Movie Review: The Great Wall (2017)
Damon, Jing. Whither Asbaek?
OK, if you're going to try to correct historic wrongs, such as white actors playing Asian parts in Hollywood films, which now goes by the hashtag-ready term #whitewashing, you need to pick your battles. I suppose that’s true of anything—picking your battles—but I think it’s particularly true if you’re relying on other people’s good will and sense of right to win the day. In those types of cases, you can’t afford a misstep. Humanity's good will isn't exactly inexhaustible.
Accusing Matt Damon in “The Great Wall” of white-washing is a misstep. He’s not white-washing anything. He’s green-washing. He’s money laundering.
“The Great Wall” is a joint American-Chinese production, filmed in China, and directed by legendary director Zhang Yimou (“Ju Dou,” “Raise the Red Lantern,” “To Live,” “Hero,” “House of Flying Daggers”—need I go on?). Apparently that’s partly why Damon wanted to do the movie—to work with Zhang. It also allowed him and his family the opportunity to live in China for six months. I’m sure he also got paid a buttload.
As for why China wanted him? Money. Prestige. He’s a big international star. He’s Jason Bourne. International box office is currently owned by Hollywood and no one else is even close. There are 134 Hollywood films on the worldwide box office list before the top Chinese film, “Mei ren yu (The Mermaid),” makes an appearance. And most of its money was made in China. It didn’t travel. China wants its movies to travel; they figure having Jason Bourne on board could help.
Indeed, watching the film, I flashed back on all the hack Caucasian actors that used to appear in ’80s Hong Kong flicks and marveled at how far China had come. This far: Americans, such as Constance Wu, now get to call them “anti-Chinese.”
Beijing Olympics all over again
Damon plays William, an—I’m guessing—11th-century mercenary (“I fought for Harald against the Danes,” he says at one point), who travels to China with other mercenaries, including Tovar (“Game of Thrones”’ Pedro Pascal), to bring gunpowder back to Europe. Pursued by Chinese bandits, they come upon the Great Wall of China and surrender to the forces there. It’s better than the bandits.
Good thing. The Great Wall was built in the first place, it’s implied, to keep out the Tao Tie, a species of super-fierce, super-smart, dragon-y lizard-y things, who want to wreak havoc and eat people. They last attacked 65 years ago, and ever since the Chinese, led by Gen. Shao (Zhang Hanyu), Strategist Wang (Andy Lau), and Commander Lin (Jing Tian), have been preparing for their return. Now they’re here. This allows Damon and Pascal to be goggle-eyed witnesses to insane, drumbeat, synchronized archers and spear throwers. “Have you ever seen anything like this?” William asks Tovar. I have. We all have. At the opening ceremonies of the 2008 Olympics in Beijing. Which, by the way, was also directed by Zhang.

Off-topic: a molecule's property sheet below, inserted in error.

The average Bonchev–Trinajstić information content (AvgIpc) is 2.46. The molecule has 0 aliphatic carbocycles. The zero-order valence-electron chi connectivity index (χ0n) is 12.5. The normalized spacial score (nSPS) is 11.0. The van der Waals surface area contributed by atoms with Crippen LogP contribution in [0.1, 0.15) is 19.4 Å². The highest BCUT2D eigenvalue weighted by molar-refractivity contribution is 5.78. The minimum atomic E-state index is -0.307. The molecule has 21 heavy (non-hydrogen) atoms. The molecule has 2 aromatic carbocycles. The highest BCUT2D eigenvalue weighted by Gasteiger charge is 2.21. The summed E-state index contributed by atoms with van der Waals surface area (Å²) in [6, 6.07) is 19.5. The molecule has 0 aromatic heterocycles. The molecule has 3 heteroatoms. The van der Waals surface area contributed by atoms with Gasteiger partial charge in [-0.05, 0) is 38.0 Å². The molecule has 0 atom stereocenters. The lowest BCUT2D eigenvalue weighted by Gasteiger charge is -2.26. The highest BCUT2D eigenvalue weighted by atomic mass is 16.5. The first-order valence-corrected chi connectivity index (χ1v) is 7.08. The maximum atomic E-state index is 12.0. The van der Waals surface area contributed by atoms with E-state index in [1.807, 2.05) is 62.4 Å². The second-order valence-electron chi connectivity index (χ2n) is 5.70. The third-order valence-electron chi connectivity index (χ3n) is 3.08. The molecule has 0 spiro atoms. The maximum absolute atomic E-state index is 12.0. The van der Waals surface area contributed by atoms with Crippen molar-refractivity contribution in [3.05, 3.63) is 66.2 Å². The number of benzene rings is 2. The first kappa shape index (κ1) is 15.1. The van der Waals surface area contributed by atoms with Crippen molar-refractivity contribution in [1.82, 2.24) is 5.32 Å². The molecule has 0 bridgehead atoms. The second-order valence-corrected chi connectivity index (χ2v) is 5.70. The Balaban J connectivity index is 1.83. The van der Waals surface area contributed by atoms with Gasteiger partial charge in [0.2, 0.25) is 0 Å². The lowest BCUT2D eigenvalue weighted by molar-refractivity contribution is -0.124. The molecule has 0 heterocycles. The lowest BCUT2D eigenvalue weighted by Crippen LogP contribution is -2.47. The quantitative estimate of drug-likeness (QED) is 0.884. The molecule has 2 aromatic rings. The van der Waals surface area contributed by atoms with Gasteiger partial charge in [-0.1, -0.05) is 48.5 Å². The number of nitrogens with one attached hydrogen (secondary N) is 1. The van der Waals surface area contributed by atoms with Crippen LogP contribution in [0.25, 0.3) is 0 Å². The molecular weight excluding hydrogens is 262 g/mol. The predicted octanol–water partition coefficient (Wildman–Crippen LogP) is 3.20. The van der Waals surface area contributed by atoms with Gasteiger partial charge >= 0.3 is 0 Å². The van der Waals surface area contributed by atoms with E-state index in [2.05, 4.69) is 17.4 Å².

There are red soldiers (archers, male) and blue soldiers (spear-throwers and bungee-jumpers, female), and, with the help of William and Tovar, the Chinese beat back the Tao Tie once, then twice. All the while, subplots: Damon and Commander Lin make eyes at each other; Tovar wants to get out as soon as possible, and does so with the help of Ballard (Willem Dafoe), another westerner who’s been trapped there for 25 years; and William bucks up a young Chinese recruit, played by Chinese pop star Lu Han.
- Pascal is the best thing in the movie. The only time I laughed out loud were because of his line readings.
- William and Tovar are supposed to have a kind of Butch and Sundance vibe, and they almost manage to pull it off. Pascal works but Damon isn’t quite lighthearted enough.
- I’ve never seen Damon act this badly in a movie.
In a way, and not the Constance Wu way, Damon is all wrong for the role. In most of his movies, Damon exudes working-class America—blunt-faced and two-fisted and ham-handed; generally good-hearted but with a bit of a smirk—yet “The Great Wall” takes place before any of that existed. So where is William from? Britain, I guess. From time to time, Damon adopts a slight accent: now vaguely Irish, now vaguely ... Spanish? He has trouble getting his mouth around some of the pompous, classical lines he’s supposed to say. In quiet moments, inside the fortress, he’s not bad; Matt Damon again.
We get an international All-Star cast: Damon and Dafoe (U.S.), Pascal (Spain), and, briefly, Pilou Asbaek (Denmark) and Numan Acar (Turkey). Plus all of the Chinese stars. Really, if anyone should protest, it’s Denmark. Their biggest star this side of Mads Mikkelsen and he gets a walk-on. Tak.
But China ain’t fooling around. They want this. That was Zhang’s point when he defended the movie against the Constance Wus of the world:
In many ways “The Great Wall” is the opposite of what is being suggested. For the first time, a film deeply rooted in Chinese culture, with one of the largest Chinese casts ever assembled, is being made at tentpole scale for a world audience. I believe that is a trend that should be embraced by our industry.
But it wasn’t, and, for whatever reason, the movie is dying in the U.S. It did better in China, but only about half of what “Mei ren yu” pulled in. It’s not a great film so it’s not a great loss. But I admire the attempt of it.